Differences in the Divine Liturgy between different Churches

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patrick457

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Hello everyone! đź‘‹

I just want to ask a question. Does the Divine Liturgy of St. John Chrysostom vary in some places between different Orthodox or Eastern Catholic Churches (such as between the Greek and Russian Orthodox)? Like, textual differences or rubrical differences or whatever (even the differences in the way vestments are worn)?
 
There are a few minor differences in ceremonial, but nothing that the average person in the pew would notice.
 
There are a few minor differences in ceremonial, but nothing that the average person in the pew would notice.
THe theotokion differs most notably of the variations. This is a hymn to the Mother of God. My Russian Orthodox friends notice it immediately on a casual look-through of the Old pewbook.

The variations are subtle, and involve multiple translations. The Greek original is the basis for most of the translations, and the Old Church Slavonic the basis for a large minority. But the OCS Translation is from the Greek, so the OCS translations are all 2 removes or more from the Greek original.Another, fairly obvious difference in the various useages is “Essence” versus “Substance” in several hymns about the trinity. “For one and for Many” versus “For one and for All” is another hot-button. The most notable translation “issue” is the neutralizing of many of the inclusive expressions, eg: “Borthers and Sisters” instead of “Brethren” as the salutation for the epistles.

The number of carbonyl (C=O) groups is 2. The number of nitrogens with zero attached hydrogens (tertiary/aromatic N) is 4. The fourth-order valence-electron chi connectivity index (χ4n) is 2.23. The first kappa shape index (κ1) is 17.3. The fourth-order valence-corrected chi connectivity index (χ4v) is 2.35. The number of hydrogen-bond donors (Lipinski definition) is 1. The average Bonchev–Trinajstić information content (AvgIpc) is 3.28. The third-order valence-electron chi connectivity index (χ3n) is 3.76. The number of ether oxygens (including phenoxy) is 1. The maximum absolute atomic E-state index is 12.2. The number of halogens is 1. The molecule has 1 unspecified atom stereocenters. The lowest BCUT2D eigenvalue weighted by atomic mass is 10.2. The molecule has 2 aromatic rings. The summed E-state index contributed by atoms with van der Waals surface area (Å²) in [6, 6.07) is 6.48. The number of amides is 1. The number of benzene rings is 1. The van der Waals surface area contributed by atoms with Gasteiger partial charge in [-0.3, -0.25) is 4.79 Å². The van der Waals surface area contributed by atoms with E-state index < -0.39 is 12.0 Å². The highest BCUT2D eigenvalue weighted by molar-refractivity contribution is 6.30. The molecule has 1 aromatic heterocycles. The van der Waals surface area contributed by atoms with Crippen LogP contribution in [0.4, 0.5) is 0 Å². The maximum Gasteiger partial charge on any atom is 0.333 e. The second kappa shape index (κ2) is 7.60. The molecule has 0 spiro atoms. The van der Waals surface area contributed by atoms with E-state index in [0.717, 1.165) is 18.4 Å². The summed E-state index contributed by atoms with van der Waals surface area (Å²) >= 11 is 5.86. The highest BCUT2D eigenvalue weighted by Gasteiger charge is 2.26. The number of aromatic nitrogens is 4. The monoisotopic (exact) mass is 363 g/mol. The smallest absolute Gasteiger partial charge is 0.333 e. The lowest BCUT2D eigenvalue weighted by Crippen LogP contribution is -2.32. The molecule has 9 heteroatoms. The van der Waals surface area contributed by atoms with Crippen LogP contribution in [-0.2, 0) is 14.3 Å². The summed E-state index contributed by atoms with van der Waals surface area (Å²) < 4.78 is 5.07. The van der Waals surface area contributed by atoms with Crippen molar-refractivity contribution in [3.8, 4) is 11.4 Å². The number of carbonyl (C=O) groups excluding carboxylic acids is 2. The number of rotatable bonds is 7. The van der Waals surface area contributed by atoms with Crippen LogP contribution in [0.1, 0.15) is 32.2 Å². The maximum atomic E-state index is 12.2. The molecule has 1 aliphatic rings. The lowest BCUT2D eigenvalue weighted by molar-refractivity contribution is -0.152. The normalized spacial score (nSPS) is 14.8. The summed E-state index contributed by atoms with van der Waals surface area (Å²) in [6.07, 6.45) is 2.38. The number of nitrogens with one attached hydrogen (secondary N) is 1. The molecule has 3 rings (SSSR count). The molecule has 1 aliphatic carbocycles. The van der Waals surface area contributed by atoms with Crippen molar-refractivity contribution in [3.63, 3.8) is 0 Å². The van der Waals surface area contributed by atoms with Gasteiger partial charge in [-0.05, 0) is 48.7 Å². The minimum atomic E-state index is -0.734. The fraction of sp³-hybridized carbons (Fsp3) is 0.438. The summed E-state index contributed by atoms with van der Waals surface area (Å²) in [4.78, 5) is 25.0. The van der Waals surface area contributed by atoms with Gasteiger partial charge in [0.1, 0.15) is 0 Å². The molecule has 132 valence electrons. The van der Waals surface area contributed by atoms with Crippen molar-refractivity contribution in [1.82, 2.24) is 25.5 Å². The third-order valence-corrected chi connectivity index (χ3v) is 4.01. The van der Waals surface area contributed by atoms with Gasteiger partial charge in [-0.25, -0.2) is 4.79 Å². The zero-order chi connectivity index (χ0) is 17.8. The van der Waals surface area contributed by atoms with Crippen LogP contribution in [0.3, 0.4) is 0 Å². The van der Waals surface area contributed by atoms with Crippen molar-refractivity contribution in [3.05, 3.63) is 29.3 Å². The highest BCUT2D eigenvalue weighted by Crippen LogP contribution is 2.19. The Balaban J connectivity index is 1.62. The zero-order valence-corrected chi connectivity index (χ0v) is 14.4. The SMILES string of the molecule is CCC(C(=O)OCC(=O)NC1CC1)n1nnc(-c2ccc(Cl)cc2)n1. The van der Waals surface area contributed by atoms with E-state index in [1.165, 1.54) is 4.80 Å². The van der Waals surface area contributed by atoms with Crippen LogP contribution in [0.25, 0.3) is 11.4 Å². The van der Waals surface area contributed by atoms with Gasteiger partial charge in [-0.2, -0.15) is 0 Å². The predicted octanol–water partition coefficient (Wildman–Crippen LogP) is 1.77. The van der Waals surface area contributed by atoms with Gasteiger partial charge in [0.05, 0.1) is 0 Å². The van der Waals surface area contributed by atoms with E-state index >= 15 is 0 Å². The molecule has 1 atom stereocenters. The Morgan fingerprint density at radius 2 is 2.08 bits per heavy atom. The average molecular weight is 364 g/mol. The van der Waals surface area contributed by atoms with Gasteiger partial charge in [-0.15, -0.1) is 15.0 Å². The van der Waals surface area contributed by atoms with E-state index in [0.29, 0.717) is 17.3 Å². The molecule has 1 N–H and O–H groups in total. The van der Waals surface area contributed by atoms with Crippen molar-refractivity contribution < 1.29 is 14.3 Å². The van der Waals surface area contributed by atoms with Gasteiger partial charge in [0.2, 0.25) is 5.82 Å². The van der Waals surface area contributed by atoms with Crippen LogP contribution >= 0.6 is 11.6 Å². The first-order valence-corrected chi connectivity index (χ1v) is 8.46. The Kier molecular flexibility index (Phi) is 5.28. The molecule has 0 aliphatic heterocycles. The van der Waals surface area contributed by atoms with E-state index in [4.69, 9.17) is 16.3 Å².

Also, several responses, litanies and hymns may be trebled (sung three times instead of once), and some parishes do so, while others do not. Likewise, some parishes will repeat certain hymns (like the Cherubikon) as many times as needed to fill the time, while other sing it once or thrice, and then wait for the priest… Another variation is the use of multiple languages of response… for example, English, then Spanish, then Slavonic…

Further, some blend matins into the DL, while others keep a short break between.

Only a few traditions allow an evening vigil divine liturgy as a generality; it is allowed on certain feasts in most jurisdictions, since those feasts have had the Vigil Divine Liturgy for many centuries.

So, yes, lots of little variations that may be noticeable to those familiar with one expression of it…
 
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